Back in 2022, I pledged that I’d get better about drinking from our wine collection. You know it’s New Year’s Resolution time and I still need to get better. When you write about wine, you often fall into the habit of opening review wines instead of the wines you collect. When I looked at my CellarTracker status, I realized I had a high volume of wines that had reached the “Ready to Drink” stage. It was time to focus on Cellar Roulette.
Cellar Tracker was originally created in March 2003 by Eric Levine to keep track of his own cellar. CellarTracker is an excellent cellar management tool for collectors to keep track of their collections and pertinent details like drinkability. While I learned at TexSom you can age rosé and while some can flourish, you need to be a little more intentional about which wines you age.
Last year we became much more intentional about Cellar Roulette, a little game where we will review a shelf on one of the Eurocaves and see what looks interesting and what data shows we need to open. Because I’m the one who didn’t drink the wines when I should have, I’m not going to report on the wines that were past their prime.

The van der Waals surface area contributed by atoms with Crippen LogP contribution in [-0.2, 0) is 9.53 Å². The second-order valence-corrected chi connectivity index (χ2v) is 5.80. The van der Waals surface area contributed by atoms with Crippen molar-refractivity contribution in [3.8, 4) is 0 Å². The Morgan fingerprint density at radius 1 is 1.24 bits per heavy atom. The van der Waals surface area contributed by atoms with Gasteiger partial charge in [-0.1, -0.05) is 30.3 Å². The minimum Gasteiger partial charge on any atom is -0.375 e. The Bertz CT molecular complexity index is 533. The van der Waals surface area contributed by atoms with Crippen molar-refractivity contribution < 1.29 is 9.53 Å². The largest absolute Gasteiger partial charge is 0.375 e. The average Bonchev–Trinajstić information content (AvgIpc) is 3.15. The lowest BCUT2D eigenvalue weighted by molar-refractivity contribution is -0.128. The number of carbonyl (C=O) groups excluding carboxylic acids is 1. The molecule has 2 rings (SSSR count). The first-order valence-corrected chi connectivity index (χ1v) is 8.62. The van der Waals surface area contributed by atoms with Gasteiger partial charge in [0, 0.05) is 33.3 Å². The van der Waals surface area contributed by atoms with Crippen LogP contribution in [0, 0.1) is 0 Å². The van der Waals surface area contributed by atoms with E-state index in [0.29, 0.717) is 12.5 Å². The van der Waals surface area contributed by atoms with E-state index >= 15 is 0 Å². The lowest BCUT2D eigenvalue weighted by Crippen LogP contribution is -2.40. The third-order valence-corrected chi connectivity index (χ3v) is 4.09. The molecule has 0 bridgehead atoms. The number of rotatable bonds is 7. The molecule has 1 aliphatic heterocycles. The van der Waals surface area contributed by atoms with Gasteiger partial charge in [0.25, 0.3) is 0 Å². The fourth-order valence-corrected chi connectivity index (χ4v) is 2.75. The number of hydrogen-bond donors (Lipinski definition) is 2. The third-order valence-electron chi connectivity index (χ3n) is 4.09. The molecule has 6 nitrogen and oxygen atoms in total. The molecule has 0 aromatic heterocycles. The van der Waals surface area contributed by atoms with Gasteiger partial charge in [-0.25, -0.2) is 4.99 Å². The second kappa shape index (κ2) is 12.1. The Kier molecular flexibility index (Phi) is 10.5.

Aging wines can result in profound change as many wines do develop. But this must be done with purpose – storing and aging wines at a certain temperature – usually 55 – 59 °F (12 – 15 °C) and 55 – 75% humidity. Ironically, we joined a wine club 55 Seventy and intentionally brought some of our cellar wines there to drink. That has helped with consumption.
In the beginning of my wine collecting (said sarcastically) days, I made the mistake of “collecting” Marilyn Merlot bottles before I got into wine. It shocks me so many years later, there are still a large community of people trying to sell their Marilyn Merlot collections.
Today, in the spirit of Cellar Roulette, I’m going to post the next five wines that I plan to try. There’s no rhyme or reason on my selections, prices are all over the board, and I don’t know how some of the wines got to me.
- 2005 Damiano Zinfandel. Not sure they are still producing; multiple searches yielded no results.
- 2009 Château Mirefleurs Bordeaux Supérieur
- 2002 Parson’s Flat Shiraz – rebranded and repackaged, but I found some information on this year of wine.
- 2014 Masthead Sangiovese This was a wine that I made with four other bloggers (and a great winemaker) and it ended up with a 90+ score from the Wine Advocate. But is it still drinkable?
- 2016 Tercero Mouvedre Rosé (back in the day, I had the chance to taste with Winemaker Larry Schaffer from Tercero Wines, the king of authenticity. I’m rooting for this one, but it’s a hard ask for rosé.
In 2022, I vowed to drink more from our wine collection. With the New Year upon us, it’s time to step up and continue to follow through on that resolution.